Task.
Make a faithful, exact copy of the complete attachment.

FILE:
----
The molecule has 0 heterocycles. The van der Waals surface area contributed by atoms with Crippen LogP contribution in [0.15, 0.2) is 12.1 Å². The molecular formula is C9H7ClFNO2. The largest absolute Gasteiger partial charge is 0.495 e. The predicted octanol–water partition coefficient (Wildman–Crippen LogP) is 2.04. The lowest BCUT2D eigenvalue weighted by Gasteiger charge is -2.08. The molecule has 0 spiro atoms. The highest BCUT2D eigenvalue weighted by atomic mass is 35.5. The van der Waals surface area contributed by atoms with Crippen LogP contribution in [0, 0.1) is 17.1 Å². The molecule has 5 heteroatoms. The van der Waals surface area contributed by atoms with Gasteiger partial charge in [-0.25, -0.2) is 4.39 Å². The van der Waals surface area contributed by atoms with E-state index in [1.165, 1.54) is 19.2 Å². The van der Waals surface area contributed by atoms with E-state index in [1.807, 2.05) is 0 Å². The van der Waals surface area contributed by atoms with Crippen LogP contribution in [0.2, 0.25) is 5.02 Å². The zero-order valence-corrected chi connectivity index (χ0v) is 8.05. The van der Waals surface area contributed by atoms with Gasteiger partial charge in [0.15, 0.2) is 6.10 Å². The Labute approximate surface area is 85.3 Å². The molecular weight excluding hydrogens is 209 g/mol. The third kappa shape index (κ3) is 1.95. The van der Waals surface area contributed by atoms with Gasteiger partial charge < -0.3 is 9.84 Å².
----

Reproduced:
The molecule has 0 heterocycles. The van der Waals surface area contributed by atoms with Crippen LogP contribution in [0.15, 0.2) is 12.1 Å². The molecular formula is C9H7ClFNO2. The largest absolute Gasteiger partial charge is 0.495 e. The predicted octanol–water partition coefficient (Wildman–Crippen LogP) is 2.04. The lowest BCUT2D eigenvalue weighted by Gasteiger charge is -2.08. The molecule has 0 spiro atoms. The highest BCUT2D eigenvalue weighted by atomic mass is 35.5. The van der Waals surface area contributed by atoms with Crippen LogP contribution in [0, 0.1) is 17.1 Å². The molecule has 5 heteroatoms. The van der Waals surface area contributed by atoms with Gasteiger partial charge in [-0.25, -0.2) is 4.39 Å². The van der Waals surface area contributed by atoms with E-state index in [1.165, 1.54) is 19.2 Å². The van der Waals surface area contributed by atoms with E-state index in [1.807, 2.05) is 0 Å². The van der Waals surface area contributed by atoms with Crippen LogP contribution in [0.2, 0.25) is 5.02 Å². The zero-order valence-corrected chi connectivity index (χ0v) is 8.05. The van der Waals surface area contributed by atoms with Gasteiger partial charge in [0.15, 0.2) is 6.10 Å². The Labute approximate surface area is 85.3 Å². The molecular weight excluding hydrogens is 209 g/mol. The third kappa shape index (κ3) is 1.95. The van der Waals surface area contributed by atoms with Gasteiger partial charge < -0.3 is 9.84 Å².